The fourth objection was a lack of conformity to law or rule of court and inclusion of impertinent matter. It states that Fox’s complaint impermissibly contains as an exhibit evidentiary material. It further states later that “Exhibit A to Plaintiff Fox’s complaint constitutes legally impertinent matter which must be struck.
Kesner’s filing asked the judge to dismiss Fox’s complaint.
Clearfield County Judge Fredric J. Ammerman’s opinions on the case were filed on June 22. Ammerman addressed Kesner’s first preliminary objection:
“In order to have standing under the Declaratory Judgment Act, a Plaintiff must have ‘…rights, status, and other legal relations…’ affected.”
Ammerman cited legal cases and then noted, “In the present matter, Plaintiff is attempting to pursue this matter individually and in a representative capacity for an unidentified “Committee of Concerned Citizens,” and Plaintiff fails to sufficiently allege how the members of the committee have existing rights that can be adjudicated. Plaintiff states that he has “no ‘intent’ to institute the instant action as a ‘class action’.
“… an examination of the Plaintiff’s complaint reveals none of the facts necessary to establish a direct, immediate, and substantial injury to the individual ‘concerned citizens.’ The complaint is merely replete with allegations of unconstitutionality, contain none of the allegations of injury which could confer standing to pursue this action by Plaintiff on behalf of ‘A Committee of Concerned [and unidentified] Citizens.’ Hence, the Court will sustain the Defendants’ preliminary objection as to standing and dismiss the Plaintiff’s complaint.”
In regard to the county’s second objection, Ammerman ruled in favor of the county, finding that Fox “failed to exhaust his statutory remedy of an appeal under the Fourth to Eighth Class County Assessment Law.
“Plaintiff cannot circumvent this process to present his uniformity challenge in the Court’s equitable jurisdiction.”
Ammerman later states, “Plaintiff fails to support his contention that this property is being taxed at a higher rate of fair market value than other properties. Plaintiff’s complaint merely contains generalized and conclusory allegations of ‘taxation inequality,’ which are not sufficient to confer equity jurisdiction in this matter. The Court finds the Plaintiff has an adequate remedy through the appeal process, where he can appeal to the Clearfield County Board of Assessment, and if he is not satisfied, Plaintiff can appeal for review by this Court.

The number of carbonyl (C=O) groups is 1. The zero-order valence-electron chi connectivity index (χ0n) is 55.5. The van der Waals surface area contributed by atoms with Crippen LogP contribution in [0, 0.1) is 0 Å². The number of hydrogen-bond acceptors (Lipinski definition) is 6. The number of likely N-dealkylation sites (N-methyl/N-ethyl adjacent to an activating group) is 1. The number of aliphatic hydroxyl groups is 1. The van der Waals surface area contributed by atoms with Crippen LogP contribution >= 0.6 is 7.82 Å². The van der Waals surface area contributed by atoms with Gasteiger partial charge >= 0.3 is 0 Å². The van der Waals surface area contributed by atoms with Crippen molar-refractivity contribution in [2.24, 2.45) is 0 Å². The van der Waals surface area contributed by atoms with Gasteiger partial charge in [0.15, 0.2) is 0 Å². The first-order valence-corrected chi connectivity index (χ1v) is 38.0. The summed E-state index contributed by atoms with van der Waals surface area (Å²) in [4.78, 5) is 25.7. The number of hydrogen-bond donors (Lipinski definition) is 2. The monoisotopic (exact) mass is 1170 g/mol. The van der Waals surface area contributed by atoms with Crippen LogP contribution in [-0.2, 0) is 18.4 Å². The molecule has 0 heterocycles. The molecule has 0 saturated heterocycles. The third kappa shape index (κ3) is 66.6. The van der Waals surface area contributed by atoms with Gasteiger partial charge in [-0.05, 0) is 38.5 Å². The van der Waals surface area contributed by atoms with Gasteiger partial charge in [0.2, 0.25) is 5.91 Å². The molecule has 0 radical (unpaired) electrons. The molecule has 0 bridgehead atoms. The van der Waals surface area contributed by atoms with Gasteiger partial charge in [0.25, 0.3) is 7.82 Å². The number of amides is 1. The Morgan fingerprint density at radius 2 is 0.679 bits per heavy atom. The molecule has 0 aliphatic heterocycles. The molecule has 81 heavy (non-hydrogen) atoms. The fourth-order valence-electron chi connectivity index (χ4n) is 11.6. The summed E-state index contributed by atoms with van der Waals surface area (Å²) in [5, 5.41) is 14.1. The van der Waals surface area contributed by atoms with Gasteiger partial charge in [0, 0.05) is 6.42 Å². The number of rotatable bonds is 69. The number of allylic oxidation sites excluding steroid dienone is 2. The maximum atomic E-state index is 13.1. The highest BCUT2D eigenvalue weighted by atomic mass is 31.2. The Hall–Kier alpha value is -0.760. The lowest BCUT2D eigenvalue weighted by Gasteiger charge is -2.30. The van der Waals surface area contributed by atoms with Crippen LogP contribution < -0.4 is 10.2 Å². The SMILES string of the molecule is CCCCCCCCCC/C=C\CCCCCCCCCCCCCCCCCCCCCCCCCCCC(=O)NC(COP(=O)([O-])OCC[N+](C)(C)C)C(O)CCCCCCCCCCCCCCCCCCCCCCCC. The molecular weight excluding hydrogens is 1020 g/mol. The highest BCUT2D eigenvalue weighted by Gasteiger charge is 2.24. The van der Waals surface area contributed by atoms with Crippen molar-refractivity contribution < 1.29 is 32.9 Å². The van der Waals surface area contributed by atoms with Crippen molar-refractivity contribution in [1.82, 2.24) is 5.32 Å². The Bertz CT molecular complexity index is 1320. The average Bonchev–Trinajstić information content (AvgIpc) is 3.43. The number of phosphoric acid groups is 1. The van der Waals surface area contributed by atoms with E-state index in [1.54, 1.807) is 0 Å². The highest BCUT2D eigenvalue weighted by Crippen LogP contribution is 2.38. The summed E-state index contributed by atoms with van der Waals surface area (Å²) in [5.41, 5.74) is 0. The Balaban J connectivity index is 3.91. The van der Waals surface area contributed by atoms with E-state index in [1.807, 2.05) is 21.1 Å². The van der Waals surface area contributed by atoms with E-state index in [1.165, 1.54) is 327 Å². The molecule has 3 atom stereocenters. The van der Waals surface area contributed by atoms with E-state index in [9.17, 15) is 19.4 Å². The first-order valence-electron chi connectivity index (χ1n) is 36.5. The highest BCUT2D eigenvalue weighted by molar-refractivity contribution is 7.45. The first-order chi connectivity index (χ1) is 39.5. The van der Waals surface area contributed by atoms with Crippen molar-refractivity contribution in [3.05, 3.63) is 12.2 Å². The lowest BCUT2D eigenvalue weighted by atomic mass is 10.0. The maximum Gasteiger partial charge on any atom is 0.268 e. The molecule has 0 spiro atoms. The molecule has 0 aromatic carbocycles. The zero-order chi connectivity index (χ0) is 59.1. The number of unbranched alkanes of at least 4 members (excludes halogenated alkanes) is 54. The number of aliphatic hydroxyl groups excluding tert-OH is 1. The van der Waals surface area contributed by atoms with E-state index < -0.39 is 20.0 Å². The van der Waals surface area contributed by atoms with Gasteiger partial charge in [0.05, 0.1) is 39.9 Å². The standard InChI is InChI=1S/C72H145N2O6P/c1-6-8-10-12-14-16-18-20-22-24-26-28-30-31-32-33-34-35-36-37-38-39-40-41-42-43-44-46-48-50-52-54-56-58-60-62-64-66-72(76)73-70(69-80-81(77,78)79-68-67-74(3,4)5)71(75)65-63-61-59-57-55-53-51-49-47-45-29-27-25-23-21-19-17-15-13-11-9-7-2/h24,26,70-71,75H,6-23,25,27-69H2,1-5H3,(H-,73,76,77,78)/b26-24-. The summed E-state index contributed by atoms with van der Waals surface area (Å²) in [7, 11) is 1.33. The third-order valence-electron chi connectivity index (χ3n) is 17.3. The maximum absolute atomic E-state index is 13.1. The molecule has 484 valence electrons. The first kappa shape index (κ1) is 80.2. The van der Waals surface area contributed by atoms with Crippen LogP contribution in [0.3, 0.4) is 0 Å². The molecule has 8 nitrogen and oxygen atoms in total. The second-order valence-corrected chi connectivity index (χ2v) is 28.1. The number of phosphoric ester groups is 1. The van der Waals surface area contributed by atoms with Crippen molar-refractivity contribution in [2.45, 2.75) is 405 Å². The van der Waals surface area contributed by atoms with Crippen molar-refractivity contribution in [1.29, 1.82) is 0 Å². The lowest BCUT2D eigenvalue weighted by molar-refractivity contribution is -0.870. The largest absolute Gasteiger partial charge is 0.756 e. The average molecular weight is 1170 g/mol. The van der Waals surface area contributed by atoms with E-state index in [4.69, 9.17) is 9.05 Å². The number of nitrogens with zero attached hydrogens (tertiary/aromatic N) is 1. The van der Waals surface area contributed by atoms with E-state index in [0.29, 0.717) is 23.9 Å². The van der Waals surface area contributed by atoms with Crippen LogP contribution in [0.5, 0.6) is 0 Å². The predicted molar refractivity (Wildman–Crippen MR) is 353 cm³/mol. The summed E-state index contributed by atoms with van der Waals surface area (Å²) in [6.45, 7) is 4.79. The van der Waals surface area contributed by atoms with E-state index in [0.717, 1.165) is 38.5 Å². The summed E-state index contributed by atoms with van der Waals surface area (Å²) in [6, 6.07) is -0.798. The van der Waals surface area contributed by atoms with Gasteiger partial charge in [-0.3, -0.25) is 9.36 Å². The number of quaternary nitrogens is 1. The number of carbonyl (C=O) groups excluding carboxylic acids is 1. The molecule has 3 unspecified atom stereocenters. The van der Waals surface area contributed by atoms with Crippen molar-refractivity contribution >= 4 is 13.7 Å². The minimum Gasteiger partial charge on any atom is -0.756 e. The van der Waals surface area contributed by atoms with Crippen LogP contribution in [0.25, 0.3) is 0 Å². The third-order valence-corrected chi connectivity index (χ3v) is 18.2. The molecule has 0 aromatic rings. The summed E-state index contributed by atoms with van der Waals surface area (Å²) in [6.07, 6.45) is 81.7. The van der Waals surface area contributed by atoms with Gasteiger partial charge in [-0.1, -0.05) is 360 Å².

One of the items Ammerman touched on in his decision was Fox’s use of the Clifton v. Allegheny County case. Ammerman noted that the facts of the Clifton case are both factually and legally distinguishable from the Clearfield County case.
“First, Clifton involved a situation where the Court was exercising equity jurisdiction to implement the County Council’s series of ordinances providing for reassessment, and taxpayers were challenging the legality of a particular ordinance. Clearly, this is not the case in the present matter. Additionally, the holding in Clifton was specifically limited to Allegheny County. Finally, Clifton dealt with the trial court’s finding that the Pennsylvania assessment statutes themselves were unconstitutional, whereas, in the present matter, the Plaintiff makes no challenge to the Fourth to Eighth Class County Assessment Law.”
Ammerman then cites the Supreme Court’s ruling in the case, in which the Supreme Court says that a taxpayer who thinks that their property is inequitably taxed can go through the county board of assessment appeals. That decision can then be appealed in the Court of Common Pleas.